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Review
. 2016 Feb;110(2):98-106.
doi: 10.1093/trstmh/trv116.

Lack of Evidence for the Efficacy of Enhanced Surveillance Compared to Other Specific Interventions to Control Neonatal Healthcare-Associated Infection Outbreaks

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Free PMC article
Review

Lack of Evidence for the Efficacy of Enhanced Surveillance Compared to Other Specific Interventions to Control Neonatal Healthcare-Associated Infection Outbreaks

J Birt et al. Trans R Soc Trop Med Hyg. .
Free PMC article

Abstract

Background: Despite current prevention efforts, outbreaks of healthcare-associated infections in neonatal units remain high globally, with a considerable burden of mortality and morbidity.

Methods: We searched Medline, Cochrane Library and Outbreak database to identify studies of neonatal healthcare-associated outbreaks between 2005 and 2015 that described interventions to control outbreaks. All studies were evaluated using the ORION guidance.

Results: Thirty studies were identified including 17 102 infants of whom 664 (3.9%) became infected. No single intervention was identified that reduced duration or mortality. Studies that introduced multiple interventions had significantly reduced case fatality ratio and outbreak duration compared to those that used basic surveillance only. Low and low-middle income countries reported the fewest interventions to control outbreaks and these studies were also associated with higher mortality than that found in middle and high income countries.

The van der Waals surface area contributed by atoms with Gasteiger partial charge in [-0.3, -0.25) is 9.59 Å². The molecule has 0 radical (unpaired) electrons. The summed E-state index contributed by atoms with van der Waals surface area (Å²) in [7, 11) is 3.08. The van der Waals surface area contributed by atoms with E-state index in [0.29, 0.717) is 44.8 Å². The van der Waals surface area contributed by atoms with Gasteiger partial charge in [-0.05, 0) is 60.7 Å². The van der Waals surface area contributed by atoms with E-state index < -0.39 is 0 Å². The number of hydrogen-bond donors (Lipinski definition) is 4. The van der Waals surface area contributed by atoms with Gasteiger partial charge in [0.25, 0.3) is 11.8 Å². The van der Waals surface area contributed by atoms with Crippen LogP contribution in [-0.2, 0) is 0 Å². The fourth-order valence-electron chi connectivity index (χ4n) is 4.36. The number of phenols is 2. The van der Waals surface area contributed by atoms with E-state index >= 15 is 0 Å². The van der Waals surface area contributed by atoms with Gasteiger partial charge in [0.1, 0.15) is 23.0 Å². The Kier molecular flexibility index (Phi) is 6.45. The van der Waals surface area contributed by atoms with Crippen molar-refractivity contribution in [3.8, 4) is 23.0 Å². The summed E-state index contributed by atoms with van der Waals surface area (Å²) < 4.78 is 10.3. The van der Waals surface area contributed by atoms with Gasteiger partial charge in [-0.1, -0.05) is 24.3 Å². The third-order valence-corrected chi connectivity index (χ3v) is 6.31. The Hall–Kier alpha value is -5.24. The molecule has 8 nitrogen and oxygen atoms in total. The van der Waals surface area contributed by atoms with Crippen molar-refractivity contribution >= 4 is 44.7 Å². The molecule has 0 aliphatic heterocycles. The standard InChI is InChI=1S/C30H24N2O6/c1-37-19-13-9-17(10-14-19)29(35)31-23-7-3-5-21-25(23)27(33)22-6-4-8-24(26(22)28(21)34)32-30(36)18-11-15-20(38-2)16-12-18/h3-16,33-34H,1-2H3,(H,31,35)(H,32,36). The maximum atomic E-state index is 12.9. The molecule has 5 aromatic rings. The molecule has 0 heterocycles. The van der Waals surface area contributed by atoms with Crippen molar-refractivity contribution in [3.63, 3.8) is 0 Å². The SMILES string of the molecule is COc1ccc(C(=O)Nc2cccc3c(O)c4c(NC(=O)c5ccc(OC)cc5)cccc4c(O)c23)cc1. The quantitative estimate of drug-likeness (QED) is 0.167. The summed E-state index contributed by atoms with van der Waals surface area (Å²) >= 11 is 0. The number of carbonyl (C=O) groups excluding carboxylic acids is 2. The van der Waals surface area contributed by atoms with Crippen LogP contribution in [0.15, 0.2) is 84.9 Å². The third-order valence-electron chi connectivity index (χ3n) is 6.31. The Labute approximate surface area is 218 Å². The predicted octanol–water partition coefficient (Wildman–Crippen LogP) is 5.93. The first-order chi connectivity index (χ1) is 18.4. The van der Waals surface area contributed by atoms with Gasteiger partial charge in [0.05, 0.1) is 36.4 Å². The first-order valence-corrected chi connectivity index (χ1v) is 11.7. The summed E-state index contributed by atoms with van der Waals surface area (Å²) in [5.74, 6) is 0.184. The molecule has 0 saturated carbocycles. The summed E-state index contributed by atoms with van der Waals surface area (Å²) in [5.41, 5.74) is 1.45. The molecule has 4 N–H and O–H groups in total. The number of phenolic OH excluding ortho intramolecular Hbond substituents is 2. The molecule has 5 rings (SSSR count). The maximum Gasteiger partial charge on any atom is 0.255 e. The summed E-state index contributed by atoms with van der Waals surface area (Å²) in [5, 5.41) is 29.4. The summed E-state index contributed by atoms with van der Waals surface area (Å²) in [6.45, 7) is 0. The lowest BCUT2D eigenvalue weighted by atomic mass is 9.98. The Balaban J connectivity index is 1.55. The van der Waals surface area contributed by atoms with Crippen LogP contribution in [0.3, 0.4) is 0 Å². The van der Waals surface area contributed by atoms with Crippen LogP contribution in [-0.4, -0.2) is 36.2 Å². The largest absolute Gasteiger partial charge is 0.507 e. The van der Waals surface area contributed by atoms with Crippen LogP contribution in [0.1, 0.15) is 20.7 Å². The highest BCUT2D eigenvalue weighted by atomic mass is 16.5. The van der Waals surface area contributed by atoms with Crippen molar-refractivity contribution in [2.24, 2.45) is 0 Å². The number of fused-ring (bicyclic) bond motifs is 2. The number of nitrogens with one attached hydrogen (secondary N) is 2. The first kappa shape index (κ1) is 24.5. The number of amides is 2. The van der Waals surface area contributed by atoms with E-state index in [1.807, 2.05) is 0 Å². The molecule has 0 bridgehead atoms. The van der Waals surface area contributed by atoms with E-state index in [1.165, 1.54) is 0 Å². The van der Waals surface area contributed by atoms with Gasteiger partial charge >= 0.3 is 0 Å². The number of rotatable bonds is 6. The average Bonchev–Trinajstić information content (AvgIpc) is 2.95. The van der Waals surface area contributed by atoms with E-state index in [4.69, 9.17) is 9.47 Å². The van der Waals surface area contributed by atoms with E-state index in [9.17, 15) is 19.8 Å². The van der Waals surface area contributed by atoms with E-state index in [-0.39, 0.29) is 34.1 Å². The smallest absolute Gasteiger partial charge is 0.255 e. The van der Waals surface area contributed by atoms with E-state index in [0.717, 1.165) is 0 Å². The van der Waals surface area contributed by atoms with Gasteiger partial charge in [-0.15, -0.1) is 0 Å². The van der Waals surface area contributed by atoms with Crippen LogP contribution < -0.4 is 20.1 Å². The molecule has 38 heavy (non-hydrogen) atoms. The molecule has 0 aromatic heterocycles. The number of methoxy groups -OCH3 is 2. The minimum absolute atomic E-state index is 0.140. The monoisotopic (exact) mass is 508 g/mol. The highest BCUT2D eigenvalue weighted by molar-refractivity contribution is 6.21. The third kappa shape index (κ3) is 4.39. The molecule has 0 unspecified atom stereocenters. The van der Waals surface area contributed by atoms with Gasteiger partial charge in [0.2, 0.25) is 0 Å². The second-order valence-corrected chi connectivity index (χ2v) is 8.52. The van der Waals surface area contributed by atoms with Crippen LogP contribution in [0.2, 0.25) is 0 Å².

Conclusions: Systematic reporting and formal evaluation of interventions used to reduce healthcare-associated neonatal infection outbreaks is key to identifying containment strategies worldwide.

Keywords: Hospital-acquired infection; Neonates; Outbreaks; Prevention.

Figures

Figure 1.
Figure 1.
Flowchart of study selection process (based on PRISMA flowchart). This figure is available in black and white in print and in color at Transactions online.
Figure 2.
Figure 2.
Outbreak duration (months) and (%) case fatality ratio by pathogen by country classification.

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